Event Review: Jazz:Re:Found Festival (Turin, Italy; 29th November to 3rd December 2017)

Embraced by the Alps Mountains in the North-western area of Italy, Turin is a city marked by its aristocratic past and industrial history. This contrast best represents the city’s multiple facets: richness and poverty, innovation and tradition, history and modernity all living together in one place. This blend and mix of identities makes it the best playground for a festival like Jazz Re:Found, which every year intends to interpret the facets of ”black music” in new and interesting ways, looking at what it’s been, what it has become and where its legacy is leading to.

The past editions featured names like Snarky PuppyMoodymann, Grandmaster Flash, GoGo Penguin, and many more. To celebrate its 10th-year anniversary this year, the festival arranged an ambitious, diverse and exciting line-up that covered over 50 years of music history – a time span well represented by the two festival previews held in Milan (during November) with Brazilian jazz-funk trio Azymuth and West Coast bassist Thundercat.

A last-minute change of locations due to security issues didn’t stop Jazz:Re:Found kicking off with one of the warmest acts on the menu: Cory Henry & the Funk Apostles, whose performance was introduced by Nigerian-Greek electro-soul duo Technoir. Like a football team entering the stadium, the American organist and his apostles were welcomed by an impatient crowd cheerfully chanting the motive of his song “NaaNaaNaa”Presenting one of the best shows of the entire festival, Cory and his band gave a heartfelt performance that didn’t spare breathtaking virtuosic solos and devoted contact with the crowd.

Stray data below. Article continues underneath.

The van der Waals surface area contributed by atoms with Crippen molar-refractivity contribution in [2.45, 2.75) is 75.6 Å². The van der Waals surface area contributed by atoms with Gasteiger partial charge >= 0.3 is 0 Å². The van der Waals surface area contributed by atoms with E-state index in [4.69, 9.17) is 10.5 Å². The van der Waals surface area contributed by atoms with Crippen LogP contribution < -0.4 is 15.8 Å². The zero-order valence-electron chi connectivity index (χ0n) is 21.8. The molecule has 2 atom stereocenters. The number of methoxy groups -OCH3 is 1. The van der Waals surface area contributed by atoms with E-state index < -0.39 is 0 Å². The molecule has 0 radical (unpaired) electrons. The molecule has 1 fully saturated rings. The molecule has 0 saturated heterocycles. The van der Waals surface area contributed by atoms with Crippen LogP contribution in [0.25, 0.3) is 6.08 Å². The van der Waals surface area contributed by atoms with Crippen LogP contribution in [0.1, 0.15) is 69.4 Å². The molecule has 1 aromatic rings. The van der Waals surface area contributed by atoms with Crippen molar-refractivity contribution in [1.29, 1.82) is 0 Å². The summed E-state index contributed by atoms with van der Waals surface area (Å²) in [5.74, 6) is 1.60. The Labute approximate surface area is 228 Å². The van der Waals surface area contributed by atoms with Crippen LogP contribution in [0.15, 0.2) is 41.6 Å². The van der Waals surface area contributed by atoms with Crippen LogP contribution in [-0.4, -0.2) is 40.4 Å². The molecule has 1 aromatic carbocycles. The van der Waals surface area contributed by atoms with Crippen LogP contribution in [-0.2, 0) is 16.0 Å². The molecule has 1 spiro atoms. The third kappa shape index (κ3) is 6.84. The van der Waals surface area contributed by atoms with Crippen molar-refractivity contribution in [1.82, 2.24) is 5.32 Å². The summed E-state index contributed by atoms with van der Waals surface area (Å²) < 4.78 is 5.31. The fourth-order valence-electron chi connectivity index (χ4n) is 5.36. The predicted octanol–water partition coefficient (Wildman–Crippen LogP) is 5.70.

The next day, it was time to pay homage to a milestone of Italian music: iconic jazz-rock saxophonist James Senese and his Napoli Centrale, who presented their latest work “O Sanghe”, along with classics like “Ngazzate Nire” and “Campagna”The band also affectionately paid homage to late Italian singer-songwriter Pino Daniele, who was a long time friend and collaborator of Senese, in an energetic interpretation of “A Me Me Piace ‘O Blues”. Rhythm Section’s Bradley Zero then kept everybody dancing all night, with a fine selection of groovy music gems.

Computers, synths, drum machines and sequencers were the protagonists of the third day, introduced by young Dutch producer Jameszoo – who presented his concept of ‘naive computer jazz’, followed by Belgian DJ and tastemaker LeFtO. The stage this time was set for another celebration of music history as Roni Size brought drum ‘n bass’s golden years back to life in a thrilling show to celebrate the 20-year anniversary of New Forms, his first album considered a milestone of the genre – followed by UK breakbeat and jungle producer Goldie.

Like last year, Jazz:Re:Found showed a great ability in creating a finely balanced programme, best represented by the closing night of Saturday when live acts, electronic music, and DJs met seamlessly. Opened by jazz drummer Moses Boyd and his band, the night went on with the stunning AV show by French composer Chassol. His hands on the keyboard perfectly intertwined with his drummer’s impeccable beats and the intricate orchestra of sounds of birds, voices, and percussions recorded on a trip to Martinique, shaping a performance of rare beauty in which music magically transported the audience somewhere else through time and space. Followed by Italian dub-ska band Casino Royale, the night then went on with a restless battalion of dance masters – from legendary Studio 54 resident DJ Nicky Siano, to Peggy Gou, Tama Sumo, and German vinyl wizard Motor City Drum Ensemble.

Even though the last-minute emergency caused the location to be packed every night, it didn’t stop the spirit of joy and love for music from flowing from every corner of the room, from every smile around us and from every beat pumping through the speakers. Besides the misfortunes, Jazz:Re:Found holds its place on the podium and stays a beautiful, one-of-a-kind festival in Italy – the kind that a true music lover should never miss.